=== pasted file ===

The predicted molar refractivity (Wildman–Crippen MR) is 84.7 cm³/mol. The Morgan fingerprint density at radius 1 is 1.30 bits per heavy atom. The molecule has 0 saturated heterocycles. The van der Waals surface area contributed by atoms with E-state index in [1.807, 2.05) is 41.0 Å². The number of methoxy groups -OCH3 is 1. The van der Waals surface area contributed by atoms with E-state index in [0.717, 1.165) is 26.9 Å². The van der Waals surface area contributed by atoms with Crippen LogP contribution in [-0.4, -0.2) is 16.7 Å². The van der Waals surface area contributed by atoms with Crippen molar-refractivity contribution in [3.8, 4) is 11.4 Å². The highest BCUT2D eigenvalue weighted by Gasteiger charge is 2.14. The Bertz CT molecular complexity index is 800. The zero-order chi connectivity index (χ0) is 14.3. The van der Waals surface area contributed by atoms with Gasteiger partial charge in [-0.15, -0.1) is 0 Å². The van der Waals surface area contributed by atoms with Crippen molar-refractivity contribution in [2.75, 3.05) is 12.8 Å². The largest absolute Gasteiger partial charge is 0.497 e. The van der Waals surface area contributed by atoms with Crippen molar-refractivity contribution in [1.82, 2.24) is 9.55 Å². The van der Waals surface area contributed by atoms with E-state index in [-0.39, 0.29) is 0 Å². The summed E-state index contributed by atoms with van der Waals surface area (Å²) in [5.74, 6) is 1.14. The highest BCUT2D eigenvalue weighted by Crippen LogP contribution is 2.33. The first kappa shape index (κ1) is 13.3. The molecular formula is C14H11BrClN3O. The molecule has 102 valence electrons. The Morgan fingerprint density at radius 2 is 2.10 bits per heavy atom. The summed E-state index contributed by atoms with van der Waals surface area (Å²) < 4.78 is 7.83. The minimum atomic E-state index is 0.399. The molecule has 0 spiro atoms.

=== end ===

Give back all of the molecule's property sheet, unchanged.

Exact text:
The predicted molar refractivity (Wildman–Crippen MR) is 84.7 cm³/mol. The Morgan fingerprint density at radius 1 is 1.30 bits per heavy atom. The molecule has 0 saturated heterocycles. The van der Waals surface area contributed by atoms with E-state index in [1.807, 2.05) is 41.0 Å². The number of methoxy groups -OCH3 is 1. The van der Waals surface area contributed by atoms with E-state index in [0.717, 1.165) is 26.9 Å². The van der Waals surface area contributed by atoms with Crippen LogP contribution in [-0.4, -0.2) is 16.7 Å². The van der Waals surface area contributed by atoms with Crippen molar-refractivity contribution in [3.8, 4) is 11.4 Å². The highest BCUT2D eigenvalue weighted by Gasteiger charge is 2.14. The Bertz CT molecular complexity index is 800. The zero-order chi connectivity index (χ0) is 14.3. The van der Waals surface area contributed by atoms with Gasteiger partial charge in [-0.15, -0.1) is 0 Å². The van der Waals surface area contributed by atoms with Crippen molar-refractivity contribution in [2.75, 3.05) is 12.8 Å². The largest absolute Gasteiger partial charge is 0.497 e. The van der Waals surface area contributed by atoms with Crippen molar-refractivity contribution in [1.82, 2.24) is 9.55 Å². The van der Waals surface area contributed by atoms with E-state index in [-0.39, 0.29) is 0 Å². The summed E-state index contributed by atoms with van der Waals surface area (Å²) in [5.74, 6) is 1.14. The highest BCUT2D eigenvalue weighted by Crippen LogP contribution is 2.33. The first kappa shape index (κ1) is 13.3. The molecular formula is C14H11BrClN3O. The molecule has 102 valence electrons. The Morgan fingerprint density at radius 2 is 2.10 bits per heavy atom. The summed E-state index contributed by atoms with van der Waals surface area (Å²) < 4.78 is 7.83. The minimum atomic E-state index is 0.399. The molecule has 0 spiro atoms.